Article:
Louisiana state senators on Thursday unanimously approved a measure meant to promote high-speed internet access in rural areas.
Senate Bill 406 by Sen. Beth Mizell, a Franklinton Republican, would let member-owned electricity cooperatives get into the internet business, but only in areas where broadband is not already available, which Mizell said is about 40 percent of the state. The co-ops could allow an affiliate to use its electricity infrastructure and issue debt on behalf of the affiliate.
Member-owned co-ops helped bring electricity to rural areas in the early 20th century, and Mizell hopes they can play a similar role bringing high-speed internet to places that don’t have enough residents to attract for-profit companies. The Federal Communications Commission has established the Rural Digital Opportunity Fund to distribute $20.4 billion over 10 years to places with limited or no broadband access, and state officials hope to bring some of that money to Louisiana.
Mizell said utilities had wanted to be part of her legislation but lost interest when they realized the initiative was only for unserved rural areas.
“This is not a moneymaking deal,” Mizell said. “It just so happens that money is coming in that makes it appear to be a money-making deal.”
Though she didn’t call out any party by name, Mizell took a moment before the vote to say senators are “being tested every day on where our allegiance lies.”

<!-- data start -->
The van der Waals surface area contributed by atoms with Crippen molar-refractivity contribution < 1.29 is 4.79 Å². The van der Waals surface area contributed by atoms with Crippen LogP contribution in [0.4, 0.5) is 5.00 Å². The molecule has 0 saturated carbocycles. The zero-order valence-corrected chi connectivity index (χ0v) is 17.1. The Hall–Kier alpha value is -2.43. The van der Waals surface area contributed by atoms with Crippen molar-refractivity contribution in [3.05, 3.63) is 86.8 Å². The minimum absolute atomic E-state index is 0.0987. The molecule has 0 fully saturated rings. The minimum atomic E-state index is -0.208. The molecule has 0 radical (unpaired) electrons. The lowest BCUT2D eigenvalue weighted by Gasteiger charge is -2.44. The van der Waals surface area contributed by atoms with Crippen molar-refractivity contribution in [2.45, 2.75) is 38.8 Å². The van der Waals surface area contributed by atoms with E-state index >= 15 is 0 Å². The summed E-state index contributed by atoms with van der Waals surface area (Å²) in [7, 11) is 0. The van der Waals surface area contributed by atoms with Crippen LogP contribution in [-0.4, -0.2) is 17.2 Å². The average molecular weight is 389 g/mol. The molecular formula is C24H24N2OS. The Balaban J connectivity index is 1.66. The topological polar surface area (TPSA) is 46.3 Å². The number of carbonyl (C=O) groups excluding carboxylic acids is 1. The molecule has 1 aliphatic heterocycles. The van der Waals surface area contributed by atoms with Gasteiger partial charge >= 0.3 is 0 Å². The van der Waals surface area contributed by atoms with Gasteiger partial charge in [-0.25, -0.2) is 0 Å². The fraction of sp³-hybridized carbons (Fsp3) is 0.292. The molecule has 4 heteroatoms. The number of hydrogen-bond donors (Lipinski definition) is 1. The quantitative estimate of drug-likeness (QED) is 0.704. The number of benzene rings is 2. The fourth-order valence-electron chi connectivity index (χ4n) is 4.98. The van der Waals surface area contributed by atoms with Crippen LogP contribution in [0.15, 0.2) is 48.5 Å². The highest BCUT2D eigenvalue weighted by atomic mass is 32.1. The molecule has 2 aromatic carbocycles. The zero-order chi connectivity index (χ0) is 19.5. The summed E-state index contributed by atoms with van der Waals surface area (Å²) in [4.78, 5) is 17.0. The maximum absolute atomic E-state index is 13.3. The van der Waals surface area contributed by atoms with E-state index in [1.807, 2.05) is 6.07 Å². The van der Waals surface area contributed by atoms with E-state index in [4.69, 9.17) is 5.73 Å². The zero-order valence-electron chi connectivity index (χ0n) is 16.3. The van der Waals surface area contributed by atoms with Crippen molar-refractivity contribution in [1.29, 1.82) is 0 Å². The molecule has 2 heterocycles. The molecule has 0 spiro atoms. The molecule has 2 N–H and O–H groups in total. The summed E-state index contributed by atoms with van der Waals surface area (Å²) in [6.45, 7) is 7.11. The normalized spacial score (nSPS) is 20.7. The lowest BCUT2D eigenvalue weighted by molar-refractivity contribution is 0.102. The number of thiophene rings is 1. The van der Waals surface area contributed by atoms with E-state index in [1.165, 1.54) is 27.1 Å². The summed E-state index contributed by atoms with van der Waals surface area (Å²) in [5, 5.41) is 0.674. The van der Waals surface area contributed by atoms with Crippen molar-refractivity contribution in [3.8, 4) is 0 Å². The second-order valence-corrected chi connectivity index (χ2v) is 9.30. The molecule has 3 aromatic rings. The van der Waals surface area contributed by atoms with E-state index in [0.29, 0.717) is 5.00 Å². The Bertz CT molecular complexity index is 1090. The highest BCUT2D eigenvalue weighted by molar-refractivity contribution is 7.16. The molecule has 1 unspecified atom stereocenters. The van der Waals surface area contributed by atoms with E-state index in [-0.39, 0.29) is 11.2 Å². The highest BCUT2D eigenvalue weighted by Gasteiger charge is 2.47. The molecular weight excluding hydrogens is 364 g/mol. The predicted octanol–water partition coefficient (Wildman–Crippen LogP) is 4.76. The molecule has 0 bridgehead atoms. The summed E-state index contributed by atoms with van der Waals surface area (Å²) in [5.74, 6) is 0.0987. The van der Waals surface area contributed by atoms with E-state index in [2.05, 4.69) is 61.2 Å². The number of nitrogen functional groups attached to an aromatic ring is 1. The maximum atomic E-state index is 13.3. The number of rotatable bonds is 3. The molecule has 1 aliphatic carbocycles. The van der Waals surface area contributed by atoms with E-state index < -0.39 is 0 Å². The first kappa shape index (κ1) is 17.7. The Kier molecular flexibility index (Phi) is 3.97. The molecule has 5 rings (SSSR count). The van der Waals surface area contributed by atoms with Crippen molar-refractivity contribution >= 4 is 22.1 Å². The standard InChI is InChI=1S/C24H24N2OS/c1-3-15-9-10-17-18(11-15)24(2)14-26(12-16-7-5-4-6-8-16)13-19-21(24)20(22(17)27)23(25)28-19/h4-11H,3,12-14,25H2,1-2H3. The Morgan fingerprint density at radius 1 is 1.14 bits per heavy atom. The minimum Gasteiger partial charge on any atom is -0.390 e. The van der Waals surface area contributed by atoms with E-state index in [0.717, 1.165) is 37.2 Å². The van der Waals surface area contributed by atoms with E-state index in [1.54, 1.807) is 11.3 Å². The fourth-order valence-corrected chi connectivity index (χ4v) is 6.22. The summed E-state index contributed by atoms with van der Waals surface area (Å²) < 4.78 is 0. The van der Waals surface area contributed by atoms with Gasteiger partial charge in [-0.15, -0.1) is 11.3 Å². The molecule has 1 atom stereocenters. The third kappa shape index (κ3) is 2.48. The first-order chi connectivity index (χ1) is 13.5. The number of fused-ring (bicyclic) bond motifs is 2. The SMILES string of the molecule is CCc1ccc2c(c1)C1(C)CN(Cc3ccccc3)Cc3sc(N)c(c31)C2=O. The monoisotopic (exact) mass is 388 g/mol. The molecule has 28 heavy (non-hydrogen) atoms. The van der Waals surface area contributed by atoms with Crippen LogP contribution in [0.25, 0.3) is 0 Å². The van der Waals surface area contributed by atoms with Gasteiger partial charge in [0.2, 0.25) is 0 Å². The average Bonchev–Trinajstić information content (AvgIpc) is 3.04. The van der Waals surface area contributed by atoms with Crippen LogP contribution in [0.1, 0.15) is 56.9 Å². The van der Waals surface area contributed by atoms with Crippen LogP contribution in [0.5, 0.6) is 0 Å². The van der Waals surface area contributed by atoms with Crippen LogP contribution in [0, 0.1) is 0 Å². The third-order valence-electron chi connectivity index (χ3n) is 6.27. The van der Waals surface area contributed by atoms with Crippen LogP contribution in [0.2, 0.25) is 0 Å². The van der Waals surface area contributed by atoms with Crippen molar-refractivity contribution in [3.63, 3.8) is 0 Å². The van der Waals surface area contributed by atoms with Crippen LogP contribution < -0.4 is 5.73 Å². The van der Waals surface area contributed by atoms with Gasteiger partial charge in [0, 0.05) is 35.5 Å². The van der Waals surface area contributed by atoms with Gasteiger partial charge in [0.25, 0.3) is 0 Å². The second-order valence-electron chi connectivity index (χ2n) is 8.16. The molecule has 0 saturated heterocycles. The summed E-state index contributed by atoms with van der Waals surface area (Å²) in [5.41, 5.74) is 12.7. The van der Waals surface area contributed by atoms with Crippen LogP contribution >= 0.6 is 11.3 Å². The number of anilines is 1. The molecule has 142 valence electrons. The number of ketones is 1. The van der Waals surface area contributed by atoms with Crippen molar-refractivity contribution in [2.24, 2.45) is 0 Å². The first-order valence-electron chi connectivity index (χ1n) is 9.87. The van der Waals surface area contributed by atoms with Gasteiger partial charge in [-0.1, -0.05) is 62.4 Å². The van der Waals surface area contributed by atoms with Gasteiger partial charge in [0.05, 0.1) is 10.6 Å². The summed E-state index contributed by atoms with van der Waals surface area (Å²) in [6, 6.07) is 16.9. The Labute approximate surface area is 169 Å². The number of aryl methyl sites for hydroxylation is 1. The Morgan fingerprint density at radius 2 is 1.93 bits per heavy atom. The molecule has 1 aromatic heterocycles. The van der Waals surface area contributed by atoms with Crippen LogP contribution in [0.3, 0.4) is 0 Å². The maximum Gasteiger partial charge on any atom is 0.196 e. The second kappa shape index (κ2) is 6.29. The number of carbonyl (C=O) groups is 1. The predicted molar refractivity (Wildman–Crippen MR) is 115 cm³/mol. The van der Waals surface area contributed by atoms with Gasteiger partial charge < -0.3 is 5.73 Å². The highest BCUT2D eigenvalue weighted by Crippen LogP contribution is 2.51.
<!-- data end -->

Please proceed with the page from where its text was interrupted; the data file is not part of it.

“We have voices whispering in our ears here all day long,” she said. “But our people are back in our district, and they don’t have a lobbyist. They’re not paying anybody to speak for them [except] all of us.”
Other measures the state Senate voted to send to the House of Representatives Thursday include:
• Senate Bill 395 by Sen. Heather Cloud, a Turkey Creek Republican, seeks to stop attorneys from advertising that a client got a large award if the ad makes it seem the client got the entire amount when attorney fees, court costs or other expenses actually were deducted. Advertisements considered “false, misleading or deceptive” could lead to penalties under laws governing unfair trade practices and consumer protection.
Critics say over-thetop advertising by lawyers helps to create an overly litigious legal climate in Louisiana. Sen. Jay Luneau, an Alexandria Democrat, said the bill violates the separation of powers for different branches because the Louisiana Supreme Court regulates the practice of law, and said the “unconstitutional” change would lead to expensive litigation against the state.
• Senate Bill 452 by Baton Rouge Republican Rep. Franklin would reduce the amount of Louisiana Lottery proceeds that must be turned over to the state treasury from 35 percent, among the highest in the nation, to 25 percent.
Foil said the bill could have the coun terintuitive result of bringing in more money for state government, because when a lottery is able to offer bigger prizes, more people play. Legislative fiscal office staff estimates the change could be worth an extra $48.6 million to the state over five years.
• Senate Bill 270 by Sen. Cleo Fields, a Baton Rouge Democrat, calls for increasing the daily compensation for Louisiana jurors from $25 to the federal trial rate of $50 and increase the travel compensation from 16 cents to 57.5 cents per mile. The bill does not allocate state money to pay for the change, so the higher costs would be borne by parish judicial districts.